Eventually, food manufacturers began using packaging containers that consumers were reluctant to discard. For example, Lambrecht Butter, found primarily east of the Mississippi, came packaged in an attractive gray or white stoneware tub with blue script. Another favorite, Kaukauna Klub Cheddar Cheese, came in a clay crock with a heavy wire clamp.

The Move Towards Useful Packaging
A tin of Sultana Peanut Butter, which came in a large pail with wire handles, made the perfect sand bucket to take to the beach in summer. Other similar containers included the log-cabin-shaped tin holding Log Cabin Syrup. People reused biscuit tins to hold everything from petty cash to old buttons and homemade cookies.

The widespread practice of packing food in tin cans and containers was a direct result of the public's acceptance of the Germ Theory of Disease. In the 19th century, many Americans were still oblivious to the research done by Louis Pasteur and Robert Koch in food preservation.

Today, some people look down on those who eat canned or processed food as something people without access to fresh food eat. But in the late 19th century, food in tins was highly desirable. Consumers considered it more sanitary, and therefore healthier, than food offered in bins or barrels at the General Store. That’s when branding became particularly important; customers learned they could expect a certain level of quality from, say, Kellogg’s.

At first, manufacturers covered tinplate containers with paper labels, which had a product’s pertinent information and advertising stenciled or printed on them. Machines that could trim and stamp sheets of tin had been introduced around 1875, and between 1869 and 1895, manufacturers developed a process that allowed them to use lithography to transfer images directly onto the tin containers. Coffee and tea, as well as tobacco and beverages and snack foods came packaged in tins.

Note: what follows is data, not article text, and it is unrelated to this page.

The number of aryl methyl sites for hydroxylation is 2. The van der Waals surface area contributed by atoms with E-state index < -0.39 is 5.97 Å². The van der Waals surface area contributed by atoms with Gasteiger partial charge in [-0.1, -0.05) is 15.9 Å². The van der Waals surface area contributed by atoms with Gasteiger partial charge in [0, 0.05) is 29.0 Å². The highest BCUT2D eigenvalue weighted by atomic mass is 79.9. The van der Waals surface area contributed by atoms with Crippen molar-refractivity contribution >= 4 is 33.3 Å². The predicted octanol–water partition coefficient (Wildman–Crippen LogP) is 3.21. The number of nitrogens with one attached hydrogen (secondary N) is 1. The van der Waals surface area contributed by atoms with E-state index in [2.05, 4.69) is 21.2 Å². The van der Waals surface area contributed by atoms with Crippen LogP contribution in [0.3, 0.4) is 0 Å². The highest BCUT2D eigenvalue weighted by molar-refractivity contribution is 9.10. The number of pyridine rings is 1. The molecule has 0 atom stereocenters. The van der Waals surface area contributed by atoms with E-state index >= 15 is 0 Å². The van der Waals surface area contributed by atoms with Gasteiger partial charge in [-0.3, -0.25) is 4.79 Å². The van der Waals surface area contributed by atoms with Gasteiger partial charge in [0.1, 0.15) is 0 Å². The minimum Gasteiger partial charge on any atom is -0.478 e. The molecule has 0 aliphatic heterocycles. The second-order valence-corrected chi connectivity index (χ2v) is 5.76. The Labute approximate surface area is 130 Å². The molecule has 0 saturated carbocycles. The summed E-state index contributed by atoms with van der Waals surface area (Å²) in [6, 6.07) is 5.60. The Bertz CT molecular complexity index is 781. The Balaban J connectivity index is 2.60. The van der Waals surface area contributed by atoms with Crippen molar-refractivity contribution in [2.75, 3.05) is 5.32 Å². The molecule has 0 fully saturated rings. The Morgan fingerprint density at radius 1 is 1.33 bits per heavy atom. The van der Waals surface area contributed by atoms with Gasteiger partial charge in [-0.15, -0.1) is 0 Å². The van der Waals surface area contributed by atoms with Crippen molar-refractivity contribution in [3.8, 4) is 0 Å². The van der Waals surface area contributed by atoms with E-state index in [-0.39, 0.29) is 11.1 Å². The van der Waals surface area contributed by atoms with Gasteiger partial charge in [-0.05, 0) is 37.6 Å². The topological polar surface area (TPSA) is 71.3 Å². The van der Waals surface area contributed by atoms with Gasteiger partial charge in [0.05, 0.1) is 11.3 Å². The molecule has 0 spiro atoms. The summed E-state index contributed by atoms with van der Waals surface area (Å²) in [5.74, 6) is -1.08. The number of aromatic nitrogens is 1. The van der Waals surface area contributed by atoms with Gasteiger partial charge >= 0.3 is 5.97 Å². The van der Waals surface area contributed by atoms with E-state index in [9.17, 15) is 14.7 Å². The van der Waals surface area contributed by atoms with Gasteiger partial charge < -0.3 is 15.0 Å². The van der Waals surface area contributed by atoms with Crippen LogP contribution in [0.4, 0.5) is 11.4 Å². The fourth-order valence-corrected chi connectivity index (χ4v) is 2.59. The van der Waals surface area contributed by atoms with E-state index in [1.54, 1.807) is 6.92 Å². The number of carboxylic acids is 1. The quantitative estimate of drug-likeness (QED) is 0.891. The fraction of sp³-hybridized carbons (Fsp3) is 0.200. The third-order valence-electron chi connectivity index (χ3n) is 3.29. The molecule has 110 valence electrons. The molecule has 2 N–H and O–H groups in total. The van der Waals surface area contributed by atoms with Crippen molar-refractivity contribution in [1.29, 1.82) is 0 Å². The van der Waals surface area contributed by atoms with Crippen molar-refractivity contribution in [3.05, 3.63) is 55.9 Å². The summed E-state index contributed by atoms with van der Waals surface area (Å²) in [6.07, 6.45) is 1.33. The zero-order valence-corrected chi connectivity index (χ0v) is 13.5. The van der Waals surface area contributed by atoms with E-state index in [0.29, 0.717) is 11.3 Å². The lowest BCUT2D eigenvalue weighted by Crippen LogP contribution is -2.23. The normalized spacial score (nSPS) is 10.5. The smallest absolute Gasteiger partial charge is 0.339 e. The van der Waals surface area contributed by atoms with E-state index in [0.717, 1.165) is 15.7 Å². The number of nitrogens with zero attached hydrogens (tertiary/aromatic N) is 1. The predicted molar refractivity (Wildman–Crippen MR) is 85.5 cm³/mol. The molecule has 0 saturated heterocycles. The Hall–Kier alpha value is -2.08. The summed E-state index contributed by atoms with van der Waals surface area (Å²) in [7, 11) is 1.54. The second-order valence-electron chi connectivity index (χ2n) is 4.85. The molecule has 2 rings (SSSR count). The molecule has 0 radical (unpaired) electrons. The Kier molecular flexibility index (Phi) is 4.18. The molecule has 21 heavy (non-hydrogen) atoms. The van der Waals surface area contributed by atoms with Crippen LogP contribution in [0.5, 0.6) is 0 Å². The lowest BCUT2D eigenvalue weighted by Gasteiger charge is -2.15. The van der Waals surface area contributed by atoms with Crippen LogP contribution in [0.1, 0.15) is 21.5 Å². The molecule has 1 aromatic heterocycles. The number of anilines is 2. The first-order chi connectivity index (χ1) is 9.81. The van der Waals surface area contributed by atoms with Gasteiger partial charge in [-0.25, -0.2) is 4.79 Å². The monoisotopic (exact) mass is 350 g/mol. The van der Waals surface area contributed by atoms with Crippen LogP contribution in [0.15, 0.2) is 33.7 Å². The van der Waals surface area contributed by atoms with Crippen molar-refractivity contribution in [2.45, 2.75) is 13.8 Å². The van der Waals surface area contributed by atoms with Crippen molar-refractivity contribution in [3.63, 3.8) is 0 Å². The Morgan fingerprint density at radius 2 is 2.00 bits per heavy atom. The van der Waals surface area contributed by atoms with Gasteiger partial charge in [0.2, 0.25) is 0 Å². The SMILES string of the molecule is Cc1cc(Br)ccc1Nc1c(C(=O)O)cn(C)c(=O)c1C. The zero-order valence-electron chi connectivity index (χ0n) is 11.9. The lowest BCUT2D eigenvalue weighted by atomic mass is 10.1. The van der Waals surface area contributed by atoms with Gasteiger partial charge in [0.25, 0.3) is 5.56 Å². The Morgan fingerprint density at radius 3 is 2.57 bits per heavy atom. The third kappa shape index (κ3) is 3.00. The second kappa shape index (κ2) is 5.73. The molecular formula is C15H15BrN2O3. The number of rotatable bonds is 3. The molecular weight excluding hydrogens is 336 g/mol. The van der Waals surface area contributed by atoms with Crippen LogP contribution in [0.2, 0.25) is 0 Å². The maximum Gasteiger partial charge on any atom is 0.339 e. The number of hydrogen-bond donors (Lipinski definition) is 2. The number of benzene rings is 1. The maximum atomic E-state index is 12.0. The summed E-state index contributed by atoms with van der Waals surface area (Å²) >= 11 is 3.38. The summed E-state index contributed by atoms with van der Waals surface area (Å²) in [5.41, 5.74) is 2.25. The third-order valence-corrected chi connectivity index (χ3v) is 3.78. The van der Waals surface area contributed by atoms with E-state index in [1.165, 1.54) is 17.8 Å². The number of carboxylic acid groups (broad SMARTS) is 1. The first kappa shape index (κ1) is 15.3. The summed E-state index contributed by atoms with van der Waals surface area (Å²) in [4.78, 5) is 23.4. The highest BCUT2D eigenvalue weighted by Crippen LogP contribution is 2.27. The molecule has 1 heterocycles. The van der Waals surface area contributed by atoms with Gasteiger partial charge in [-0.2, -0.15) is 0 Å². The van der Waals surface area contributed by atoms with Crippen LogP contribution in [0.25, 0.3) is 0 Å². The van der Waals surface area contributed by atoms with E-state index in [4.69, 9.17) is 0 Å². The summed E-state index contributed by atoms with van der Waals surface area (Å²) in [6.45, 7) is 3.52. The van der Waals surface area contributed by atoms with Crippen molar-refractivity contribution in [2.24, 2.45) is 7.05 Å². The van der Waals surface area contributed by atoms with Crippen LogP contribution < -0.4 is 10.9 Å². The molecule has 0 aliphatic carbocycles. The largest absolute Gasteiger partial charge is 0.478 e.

Collecting Antique Food Containers
Of all the antique and vintage items available to collect, nothing beats grocery and food containers. Considering the thousands of items sold in the average supermarket, it’s no wonder that collectors seek out those that once graced the shelves of general and dry goods stores from the mid 19th to the mid 20th centuries.

While food containers have been around for over 200 years, it wasn’t until the invention of the tin can and the cardboard box that they really got interesting and highly collectible.

There are three advantages to collecting old food and grocery containers—one is that they’re generally affordable, two is that they don’t take up too much space, and three is that they lend themselves to decorating. For collectors who live in condos or apartments, the latter is a definite plus. As far as decorating is concerned, the colorful labels on cans and boxes add a splash of color while their bold graphics add interest.

Lithographed candy pails can range in price from $50 to $350 depending on theme and condition.

Overall, prices for tins vary greatly, but there is something for every person’s budget. The older and rarer the tin, the more valuable it will be, with advertising tins from unknown companies commanding higher prices. Beware of reproductions if you are looking for a true antique. Expect to see paint loss, dents, rust, and overall signs of use. This does not always detract from overall value, but shows as a history of use and that is a good thing.